Career, a magnet school, offers fall sports. For that reason, those kids would not be allowed to play unless they either transferred or if Career was able to find another school to co-op with.
That latter scenario didn’t happen and to be the host school costs money — not something the city of New Haven could afford while dealing with a huge budget deficit.
“Career has other teams and other sports they offer. Those student-athletes are not permitted to go play another sport at another high school,” Simon said. “Neither Whitney nor Career wished to be the host school (for a co-op).
“I spoke to many parents and student-athletes from Career. We feel terribly for them, but we have rules and we have to apply those rules in this situation. I told them they would not be able to return to their home schools. I said to each them, ‘Please make whatever decision you make based on academics and what’s the best school for your son.’ Everyone said they loved Career.”
Simon also noted that its the member schools that set the rules — the CIAC just enforces them.
“The CIAC is a member school-driven organization,: Simon said. “Our member schools set our rules and we abide by them. If our member schools wanted to change that rule, it’s in their power to do so.”
Hutchinson could have attended Hillhouse, but he goes to Whitney Tech because of the programs the school offers so he can one day become a civil engineer. But he also wants to continue playing football in college.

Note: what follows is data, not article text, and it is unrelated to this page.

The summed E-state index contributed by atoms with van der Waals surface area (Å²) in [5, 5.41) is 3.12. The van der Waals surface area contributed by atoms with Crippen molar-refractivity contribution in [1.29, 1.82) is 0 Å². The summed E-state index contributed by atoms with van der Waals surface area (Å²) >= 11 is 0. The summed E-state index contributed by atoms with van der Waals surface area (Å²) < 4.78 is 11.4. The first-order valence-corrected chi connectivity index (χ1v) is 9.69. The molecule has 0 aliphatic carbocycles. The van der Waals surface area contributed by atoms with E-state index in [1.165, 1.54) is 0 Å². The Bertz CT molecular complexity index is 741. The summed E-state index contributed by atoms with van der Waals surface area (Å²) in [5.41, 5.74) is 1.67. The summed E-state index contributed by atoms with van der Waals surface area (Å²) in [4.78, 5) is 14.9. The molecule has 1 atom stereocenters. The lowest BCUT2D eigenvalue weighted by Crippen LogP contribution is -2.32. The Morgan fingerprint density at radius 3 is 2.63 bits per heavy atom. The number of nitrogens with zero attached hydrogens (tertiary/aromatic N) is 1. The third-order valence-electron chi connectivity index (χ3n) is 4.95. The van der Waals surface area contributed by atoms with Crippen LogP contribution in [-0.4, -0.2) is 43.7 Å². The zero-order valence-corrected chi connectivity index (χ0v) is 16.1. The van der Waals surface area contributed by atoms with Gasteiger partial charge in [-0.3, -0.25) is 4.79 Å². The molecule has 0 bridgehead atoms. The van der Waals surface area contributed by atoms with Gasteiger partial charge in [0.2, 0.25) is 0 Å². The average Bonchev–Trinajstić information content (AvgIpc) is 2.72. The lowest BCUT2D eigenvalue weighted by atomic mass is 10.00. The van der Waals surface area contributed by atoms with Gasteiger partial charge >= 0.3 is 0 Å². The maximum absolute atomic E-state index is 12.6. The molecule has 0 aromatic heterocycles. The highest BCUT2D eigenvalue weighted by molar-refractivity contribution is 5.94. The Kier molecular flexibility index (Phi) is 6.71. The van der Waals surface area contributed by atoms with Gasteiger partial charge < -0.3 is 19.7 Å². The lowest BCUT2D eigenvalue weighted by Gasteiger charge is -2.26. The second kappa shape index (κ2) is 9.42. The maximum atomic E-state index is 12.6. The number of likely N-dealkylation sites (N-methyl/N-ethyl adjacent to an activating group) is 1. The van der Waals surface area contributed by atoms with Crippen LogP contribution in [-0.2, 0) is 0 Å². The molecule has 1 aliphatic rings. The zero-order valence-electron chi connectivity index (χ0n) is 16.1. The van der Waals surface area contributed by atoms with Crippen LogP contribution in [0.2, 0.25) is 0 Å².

Cefaratti, also the athletic director at Vinal Tech, found out the situation at the CTC meeting from Whitney Tech athletic director Eva Esposito. Cefaratti said he conferred with Simon on options.
Cefaratti said the CTC looked at Whitney partnering up with both O’Brien Tech and Platt Tech. But both programs had too many players. In other words, if a single program has more than 32 players, or more than 25 for the final three years of high school, they cannot form a co-op.
“It is very cut and dry also very fair. If the numbers go over, we put the co-op in a phase-out period (one or two years),” Simon said. But with East Hampton leaving both Vinal and Goodwin to join in a co-op with Coginchaug, that left a place for Whitney.
“He wanted to make this work also,” Cefaratti said about Simon, who he worked with on the entire process. The CIAC will re-evaluate the co-op after two years to make sure the numbers are still not over the limit.
That left Vinal Tech to provide the daily transportation: an assistant football coach comes to pick the kids up at Whitney for every practice.
“I feel like this is an opportunity, so I’m just going to do my best, work hard,” said Hutchinson, who Cefaratti said starts at both tackle and defensive end. “I try to be like a leader. We are all excited about getting another chance to play football.”
Said Cefaratti: “On the first day of practice (Aug. 13), all of the kids met in our gym. I was amazed that both the Vinal and Goodwin kids got off the bleachers to introduce themselves. After that first day, you would not know the kids were from three different schools. The camaraderie is unbelievable.”